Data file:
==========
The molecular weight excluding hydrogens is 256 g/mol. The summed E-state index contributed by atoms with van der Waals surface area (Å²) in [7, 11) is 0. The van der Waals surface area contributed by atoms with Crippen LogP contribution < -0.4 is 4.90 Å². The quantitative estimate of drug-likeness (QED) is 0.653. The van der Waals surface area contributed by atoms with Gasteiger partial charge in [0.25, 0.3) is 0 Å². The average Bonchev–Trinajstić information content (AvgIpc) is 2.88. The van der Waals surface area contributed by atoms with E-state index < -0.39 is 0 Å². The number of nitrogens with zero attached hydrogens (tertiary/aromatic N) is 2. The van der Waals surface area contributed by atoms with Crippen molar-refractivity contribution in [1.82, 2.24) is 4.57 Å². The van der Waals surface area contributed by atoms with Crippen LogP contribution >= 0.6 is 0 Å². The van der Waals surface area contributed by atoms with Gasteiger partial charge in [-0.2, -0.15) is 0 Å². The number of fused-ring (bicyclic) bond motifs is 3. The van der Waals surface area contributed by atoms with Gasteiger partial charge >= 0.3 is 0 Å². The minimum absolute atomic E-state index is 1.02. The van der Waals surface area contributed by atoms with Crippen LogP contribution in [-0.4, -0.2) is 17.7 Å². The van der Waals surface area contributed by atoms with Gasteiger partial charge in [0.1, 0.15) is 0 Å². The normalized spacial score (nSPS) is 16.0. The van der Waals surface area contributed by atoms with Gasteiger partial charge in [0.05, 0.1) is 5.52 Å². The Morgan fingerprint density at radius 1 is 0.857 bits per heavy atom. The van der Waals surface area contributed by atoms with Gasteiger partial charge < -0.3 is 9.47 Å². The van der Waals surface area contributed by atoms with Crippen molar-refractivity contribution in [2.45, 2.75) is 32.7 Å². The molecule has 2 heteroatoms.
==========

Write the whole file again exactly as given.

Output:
The molecular weight excluding hydrogens is 256 g/mol. The summed E-state index contributed by atoms with van der Waals surface area (Å²) in [7, 11) is 0. The van der Waals surface area contributed by atoms with Crippen LogP contribution < -0.4 is 4.90 Å². The quantitative estimate of drug-likeness (QED) is 0.653. The van der Waals surface area contributed by atoms with Gasteiger partial charge in [0.25, 0.3) is 0 Å². The average Bonchev–Trinajstić information content (AvgIpc) is 2.88. The van der Waals surface area contributed by atoms with E-state index < -0.39 is 0 Å². The number of nitrogens with zero attached hydrogens (tertiary/aromatic N) is 2. The van der Waals surface area contributed by atoms with Crippen molar-refractivity contribution in [1.82, 2.24) is 4.57 Å². The van der Waals surface area contributed by atoms with Crippen LogP contribution >= 0.6 is 0 Å². The van der Waals surface area contributed by atoms with Gasteiger partial charge in [-0.2, -0.15) is 0 Å². The number of fused-ring (bicyclic) bond motifs is 3. The van der Waals surface area contributed by atoms with Gasteiger partial charge >= 0.3 is 0 Å². The minimum absolute atomic E-state index is 1.02. The van der Waals surface area contributed by atoms with Crippen LogP contribution in [-0.4, -0.2) is 17.7 Å². The van der Waals surface area contributed by atoms with Gasteiger partial charge in [0.1, 0.15) is 0 Å². The normalized spacial score (nSPS) is 16.0. The van der Waals surface area contributed by atoms with Gasteiger partial charge in [0.05, 0.1) is 5.52 Å². The Morgan fingerprint density at radius 1 is 0.857 bits per heavy atom. The van der Waals surface area contributed by atoms with Gasteiger partial charge < -0.3 is 9.47 Å². The van der Waals surface area contributed by atoms with Crippen molar-refractivity contribution in [2.45, 2.75) is 32.7 Å². The molecule has 2 heteroatoms.